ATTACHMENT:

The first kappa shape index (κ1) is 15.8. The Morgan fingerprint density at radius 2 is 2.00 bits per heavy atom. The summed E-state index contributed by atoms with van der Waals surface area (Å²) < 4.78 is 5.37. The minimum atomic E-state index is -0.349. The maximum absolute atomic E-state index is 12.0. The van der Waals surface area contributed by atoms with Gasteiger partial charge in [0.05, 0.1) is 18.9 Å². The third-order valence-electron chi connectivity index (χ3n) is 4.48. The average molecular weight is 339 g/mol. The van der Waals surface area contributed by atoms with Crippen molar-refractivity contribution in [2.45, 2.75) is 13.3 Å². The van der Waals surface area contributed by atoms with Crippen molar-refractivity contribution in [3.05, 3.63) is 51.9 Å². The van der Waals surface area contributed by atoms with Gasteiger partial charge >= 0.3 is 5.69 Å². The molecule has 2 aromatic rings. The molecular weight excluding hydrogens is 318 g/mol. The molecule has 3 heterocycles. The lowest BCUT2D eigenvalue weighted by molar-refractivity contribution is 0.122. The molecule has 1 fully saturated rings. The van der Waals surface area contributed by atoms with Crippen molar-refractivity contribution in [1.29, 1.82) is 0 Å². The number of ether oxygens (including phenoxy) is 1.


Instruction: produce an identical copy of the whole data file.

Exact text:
The first kappa shape index (κ1) is 15.8. The Morgan fingerprint density at radius 2 is 2.00 bits per heavy atom. The summed E-state index contributed by atoms with van der Waals surface area (Å²) < 4.78 is 5.37. The minimum atomic E-state index is -0.349. The maximum absolute atomic E-state index is 12.0. The van der Waals surface area contributed by atoms with Gasteiger partial charge in [0.05, 0.1) is 18.9 Å². The third-order valence-electron chi connectivity index (χ3n) is 4.48. The average molecular weight is 339 g/mol. The van der Waals surface area contributed by atoms with Crippen molar-refractivity contribution in [2.45, 2.75) is 13.3 Å². The van der Waals surface area contributed by atoms with Crippen molar-refractivity contribution in [3.05, 3.63) is 51.9 Å². The van der Waals surface area contributed by atoms with Gasteiger partial charge >= 0.3 is 5.69 Å². The molecule has 2 aromatic rings. The molecular weight excluding hydrogens is 318 g/mol. The molecule has 3 heterocycles. The lowest BCUT2D eigenvalue weighted by molar-refractivity contribution is 0.122. The molecule has 1 fully saturated rings. The van der Waals surface area contributed by atoms with Crippen molar-refractivity contribution in [1.29, 1.82) is 0 Å². The number of ether oxygens (including phenoxy) is 1.